John may have never gotten the opportunity to serve on foreign soil, but, as fiancé Terry relays, he has served for years from his wheelchair. “He counseled GIs and other individuals with RSD and answered a hot line for years,” says Terry. “And, now because of John, the way is paved for other disabled veterans to build a Lennar® home to fit their needs.”
A housewarming party took place shortly after John and Terry moved into their new home. The entire team came together to celebrate, along with many of the couple’s new neighbors and some local veterans. To honor the special occasion, iFreedom Direct had installed a 20′ flagpole in the front yard and Tim Lewis presented John with an American flag during an emotional dedication ceremony.
(Left to Right: In front of the specially-adapted Lennar home after flag raising ceremony are iFreedom Direct loan officer Debbie Losser, Keller Williams real estate agent Sherry Dolan, homeowner John Swanson and fiancé Terry Haut and Dolan’s real estate partner Belinda Mills)
When asked what this house meant to him, John fought his emotions to get these words out, “It means the world. It’s hard holding back the tears when I think how everybody came together to make it happen for us.”
Veterans with permanent and total service-connected disabilities may be eligible for SAH grants. To apply, submit VA form 26-4555 to your VA Regional Loan Center. For information about VA loans, contact iFreedom Direct®.
iFreedom Direct®, a top VA-approved lender, has served America’s brave men and women by providing quality VA loans since 1996. These zero-to-low down payment mortgages, backed in part by the Department of Veteran Affairs, help eligible borrowers purchase and refinance homes at competitive interest rates. Pre-qualify at www.ifreedomdirect.com or 800-230-2986.
Supporting the military is nothing new to T-Mobile. The carrier is one of America’s most dedicated veteran employers. In keeping with the practice of asking customers what they want and giving it to them, T-mobile asked its veteran employees what they needed. The veterans answered truthfully. T-Mobile listened — in a big way.
“We change to adapt to our customers’ needs, we listen to their pain points” says Matt Staneff, Executive Vice President and Chief Commercial Officer of T-Mobile. “Our veteran employees and customers transitioning out of the military were just making ends meet during long periods of unemployment.”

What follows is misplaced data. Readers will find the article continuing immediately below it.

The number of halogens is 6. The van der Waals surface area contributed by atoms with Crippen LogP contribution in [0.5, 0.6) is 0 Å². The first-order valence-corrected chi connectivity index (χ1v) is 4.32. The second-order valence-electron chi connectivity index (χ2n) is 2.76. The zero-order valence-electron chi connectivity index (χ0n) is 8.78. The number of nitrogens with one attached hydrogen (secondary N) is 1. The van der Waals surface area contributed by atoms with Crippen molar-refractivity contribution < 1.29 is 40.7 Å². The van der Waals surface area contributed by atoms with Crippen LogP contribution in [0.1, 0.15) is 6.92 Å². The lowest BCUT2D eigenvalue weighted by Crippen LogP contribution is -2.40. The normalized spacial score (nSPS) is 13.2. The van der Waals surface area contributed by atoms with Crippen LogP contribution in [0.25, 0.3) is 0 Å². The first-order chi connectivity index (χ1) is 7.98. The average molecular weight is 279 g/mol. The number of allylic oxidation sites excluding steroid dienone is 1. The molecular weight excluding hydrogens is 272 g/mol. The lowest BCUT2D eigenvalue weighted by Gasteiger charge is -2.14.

And so began the company’s Military Support Initiative.
(Twitter @JohnLegere, T-Mobile CEO)
T-Mobile decided to go all-in for the military-veteran community in a number of ways. On top of the benefits of buying into T-Mobile’s ONE family plan (of which there are many, including a Netflix subscription), T-Mobile will now offer that plan at half-off for military families — along with half-off of popular Samsung smartphones. It’s not just the biggest discount T-Mobile has ever offered, it’s the biggest discount in the wireless industry. Ever.
But the carrier’s plan is more than just a discount and some great service, it’s a real investment in military communities. It starts with the discount, but T-Mobile quickly recognized that making it easier for transitioning military families to make ends meet was solving only part of the bigger problem: the long period of unemployment. So, T-Mobile decided to do something about that, too.
“Our plan to hire military veterans has had phenomenal success to date,” says Staneff. “We have vets in every department performing very well. What veterans bring to the culture of T-Mobile is one of the keys to our success.”
A few years back, the company pledged to hire some 5,000 veteran employees, and not just for entry-level positions. The company employs vets at all levels and in all areas. Now, they’ve pledged to hire 10,000 more veterans — and their spouses — in the next five years.
“It took a lot of time thinking about what I wanted to do during transition,” says Tana Avellar, once an active duty Army officer who now serves in the Washington State National Guard. She is also a T-Mobile employee. “I can’t be more proud to work for a company that is such an advocate for their employees, veterans, and their families overall.”
(Photo from Tana Avellar)
But T-Mobile is looking to help out all veterans, not just the ones who want to work for them. It’s teaming up with FourBlock, a career readiness nonprofit designed for veterans and their families. The company is funding FourBlock’s Massive Open Online Course, a training course based in 15 cities in the U.S. (with four more on the way). The training helps spouses gain employment while giving them the confidence to pursue the jobs they’re more than qualified to do.
The last part of T-Mobile’s investment plan is a real investment, in both T-Mobile’s future and military families. The company is rolling out a $8 billion investment in new infrastructure, and will start that with a $500 million plan to build new 5G towers in military communities.
“Our mission is to have the best coverage for all Americans,” says Staneff. “And bases aren’t always near big cities. So, we wanted to make sure everyone had access to the fastest networks, whether they live in cities or rural small towns, military bases or somewhere in between. They all deserve the same access.”